In this application, SR-FTIR spectromicroscopy was used to unveil how archaea and bacteria work together and alter the sulfur and carbon cycles deep in a subsurface cold sulfur spring.
Archaea were first thought to be exclusively extremophiles – lovers of boiling hot springs, deep-sea black smokers, acid mine runoff, and other inhospitable environments – they are increasingly found thriving in moderate and cold environments, almost always as minority members of microbial communities. An exception to this pattern was discovered y. within microbial mats in outflow from a cold sulfur spring in Germany’s Sippenauer Moor, where Euryarchaeon outumbers bacteria. Together they formsymbiotic “strings of pearls”: the archaea fill the “pearls” and filamentous bacteria cover the pearl surfaces and form strings between them.
The two kinds of microbes were assumed to be syntrophic – dependent on each other for nourishment – but their biogeochemical roles remained a mystery. Christine Moissl-Eichinger of the University of Regensburg in Germany (and now at Medical University Graz, Austraia) and her team focused first on the bacterial fraction.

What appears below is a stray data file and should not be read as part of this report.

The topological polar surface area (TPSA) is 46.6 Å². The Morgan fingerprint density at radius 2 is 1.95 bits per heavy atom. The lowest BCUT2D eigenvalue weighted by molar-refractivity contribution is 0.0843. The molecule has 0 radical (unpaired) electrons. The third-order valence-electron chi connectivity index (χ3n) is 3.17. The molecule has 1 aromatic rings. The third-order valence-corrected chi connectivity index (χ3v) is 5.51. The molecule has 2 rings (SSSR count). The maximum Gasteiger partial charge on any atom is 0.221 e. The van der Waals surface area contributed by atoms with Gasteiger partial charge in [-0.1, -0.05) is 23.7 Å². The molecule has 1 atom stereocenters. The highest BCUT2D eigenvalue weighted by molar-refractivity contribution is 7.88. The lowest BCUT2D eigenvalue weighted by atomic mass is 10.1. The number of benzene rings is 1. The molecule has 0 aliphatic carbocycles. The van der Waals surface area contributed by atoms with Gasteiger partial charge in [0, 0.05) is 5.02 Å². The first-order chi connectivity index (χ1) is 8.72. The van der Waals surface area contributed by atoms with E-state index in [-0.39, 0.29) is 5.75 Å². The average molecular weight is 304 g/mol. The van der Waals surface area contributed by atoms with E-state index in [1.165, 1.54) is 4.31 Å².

They linked phylogenetic diversity information with the spatial distribution of chemical and metabolic compounds by combining three different state-of-the-art methods: PhyloChip G3 DNA microarray technology, fluorescence in situ hybridization (FISH) and synchrotron radiation-based Fourier transform infrared (SR-FTIR) spectromicroscopy.
The results of PhyloChip and FISH technologies provide evidence for selective enrichment of sulfate-reducing bacteria, which was confirmed by detection of bacterial dsrB genes via quantitative PCR (qPCR) and sequence-based analyses.
They further established a differentiation of archaeal and bacterial cells by SR-FTIR based on typical lipid and carbohydrate signatures (see section 2.1.4, the method of Rapid Multi-dimensional Screening and Profiling of Microbial Communities), which demonstrated a co-localization of organic sulfate, carbonated mineral and bacterial signatures in the biofilm.
All these results strongly indicate an involvement of the euryarchaeal biofilm and sulfidic springs in sulfur and carbon cycles.
Moreover, these investigations of a bacterial minority in an Archaea-dominated environment are a remarkable example of the great power of combining highly sensitive microarrays with label-free infrared imaging.